Podcast: The accuracy of two imaging tests in detecting vesicoureteral reflux

There is considerable interest in detecting vesicoureteral reflux in children, a condition in which urine can flow backwards from the bladder to the kidney, and cause kidney damage. It can be diagnosed with a test called a voiding cystourethrogram, but this is invasive and exposes children to x-rays. It’s important therefore to find other accurate methods and a new Cochrane Review from July 2016 evaluated two possible alternative imaging tests as ways to identify children who have vesicoureteral reflux and are at higher risks of long-term kidney damage, but with less discomfort and radiation than a voiding cystourethrogram. The review was done by Dr. Nader Shaikh and colleagues from the University of Pittsburgh, Pennsylvania in the USA. In this evidence pod, his colleague, Dr Stephanie Hum tells us what they found.

- Read transcript

John: Hello, I'm John Hilton, editor of the Cochrane Editorial unit. There is considerable interest in detecting vesicoureteral reflux in children, a condition in which urine can flow backwards from the bladder to the kidney, and cause kidney damage. It can be diagnosed with a test called a voiding cystourethrogram, but this is invasive and exposes children to x-rays. It’s important therefore to find other accurate methods and a new Cochrane Review from July 2016 evaluated two possible alternative imaging tests as ways to identify children who have vesicoureteral reflux and are at higher risks of long-term kidney damage, but with less discomfort and radiation than a voiding cystourethrogram. The review was done by Dr. Nader Shaikh and colleagues from the University of Pittsburgh, Pennsylvania in the USA. In this evidence pod, his colleague, Dr Stephanie Hum tells us what they found.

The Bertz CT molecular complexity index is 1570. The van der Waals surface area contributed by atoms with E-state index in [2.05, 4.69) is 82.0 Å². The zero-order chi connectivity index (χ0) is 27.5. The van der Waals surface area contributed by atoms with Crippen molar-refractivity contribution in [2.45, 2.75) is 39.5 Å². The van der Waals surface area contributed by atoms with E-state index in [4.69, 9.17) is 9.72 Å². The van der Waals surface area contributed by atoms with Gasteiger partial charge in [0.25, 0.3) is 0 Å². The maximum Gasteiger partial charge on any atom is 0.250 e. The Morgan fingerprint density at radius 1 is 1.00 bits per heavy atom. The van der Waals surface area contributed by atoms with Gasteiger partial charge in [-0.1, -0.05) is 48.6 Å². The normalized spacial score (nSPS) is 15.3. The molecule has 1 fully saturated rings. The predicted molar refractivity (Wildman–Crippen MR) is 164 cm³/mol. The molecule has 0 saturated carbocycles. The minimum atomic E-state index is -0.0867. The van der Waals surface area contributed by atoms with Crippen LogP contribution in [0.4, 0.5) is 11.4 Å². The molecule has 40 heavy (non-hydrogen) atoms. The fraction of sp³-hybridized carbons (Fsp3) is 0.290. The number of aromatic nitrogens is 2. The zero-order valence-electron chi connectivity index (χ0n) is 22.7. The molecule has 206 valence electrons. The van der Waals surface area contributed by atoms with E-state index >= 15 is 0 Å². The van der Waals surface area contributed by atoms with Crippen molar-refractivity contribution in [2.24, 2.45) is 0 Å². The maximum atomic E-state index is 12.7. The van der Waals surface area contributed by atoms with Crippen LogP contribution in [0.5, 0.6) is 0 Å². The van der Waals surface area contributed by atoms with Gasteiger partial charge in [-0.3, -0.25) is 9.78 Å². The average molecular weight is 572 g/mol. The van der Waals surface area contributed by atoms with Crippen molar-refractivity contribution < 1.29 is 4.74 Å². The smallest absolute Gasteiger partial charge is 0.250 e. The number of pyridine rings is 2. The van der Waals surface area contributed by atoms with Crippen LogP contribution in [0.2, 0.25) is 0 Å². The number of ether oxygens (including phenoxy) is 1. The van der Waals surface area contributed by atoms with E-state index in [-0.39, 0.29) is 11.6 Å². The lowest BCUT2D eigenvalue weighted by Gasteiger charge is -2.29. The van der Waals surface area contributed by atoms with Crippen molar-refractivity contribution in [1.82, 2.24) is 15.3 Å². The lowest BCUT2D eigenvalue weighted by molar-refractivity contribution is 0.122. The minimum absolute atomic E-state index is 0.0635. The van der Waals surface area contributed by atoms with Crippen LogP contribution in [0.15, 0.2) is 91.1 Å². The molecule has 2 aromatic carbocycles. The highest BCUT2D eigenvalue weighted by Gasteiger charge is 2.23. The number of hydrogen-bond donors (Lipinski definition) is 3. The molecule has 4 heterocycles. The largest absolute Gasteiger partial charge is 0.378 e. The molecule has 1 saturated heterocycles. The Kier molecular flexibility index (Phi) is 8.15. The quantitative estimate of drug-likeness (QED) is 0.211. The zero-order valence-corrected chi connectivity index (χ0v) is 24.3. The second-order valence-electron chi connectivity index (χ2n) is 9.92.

Stephanie: The main reason we treat urinary tract infection in children is to prevent permanent kidney scarring and kidney failure. This is a particularly severe problem for children who have the congenital abnormality, vesicoureteral reflux, which allows backwards flow of urine from the bladder to the kidney, and can lead to kidney infection and scarring. Clinicians have focused on the identification and treatment of infections among these children because those with severe, high-grade reflux have a higher likelihood of kidney scarring.
The current gold standard for diagnosis of reflux and for grading its severity is a voiding cystourethrogram. During this procedure, the child has their bladder catheterized and radiocontrast material is used to fill the bladder. Fluoroscopy visualizes any movement of the contrast backwards into the ureters, indicating urine reflux. As John said, the invasive nature of this test and the use of x-rays are problematic and it would be good have tests that avoid these problems. And two possible alternatives for assessing risk of urine reflux are dimercaptosuccinic acid (DMSA for short) renal scanning and kidney-bladder ultrasound. DMSA involves an intravenous injection to detect photon-deficient areas in the kidneys caused by earlier pyelonephritis. While ultrasound detects anatomic abnormalities in the kidney.
In our review, we combined information from 42 published studies that compared DMSA scanning, renal-bladder ultrasound or both with cystourethrography in children who had a previously documented urinary tract infection; but have found that neither approach is a satisfactory replacement for voiding cystourethrography.
In 20 studies involving just over 3700 children, ultrasound was not sufficiently accurate to detect reflux or high-grade reflux and we concluded that it is not an appropriate test to rule in or rule out reflux of any severity. In 19 studies among nearly 3900 children, DMSA scanning was not as accurate as cystourethrography for detecting reflux and was limited in its usefulness in ruling out reflux. Although DMSA scanning had high sensitivity for detecting high-grade reflux, using DMSA to rule out high-grade reflux was limited by the test’s low sensitivity. For example, in an average risk population of children with febrile urinary tract infections, the DMSA will be positive in about 70% of children. This means that even though a child with a negative DMSA has a less than 1% possibility of actually having high-grade reflux, screening with a DMSA will lead to many children being incorrectly labelled as at high-risk of reflux.
In conclusion, neither kidney ultrasound nor DMSA scanning are sufficiently accurate to detect vesicoureteral reflux of all grades. They are not appropriate tests to replace voiding cystourethrography for the diagnosis of reflux in children who have urinary tract infections.

John: If you would like more information about this review and the included studies, simply visit Cochrane Library dot com and search for ‘children and screening for reflux’.

Hello, I'm John Hilton, editor of the Cochrane Editorial unit. 

Close transcript
Share/Save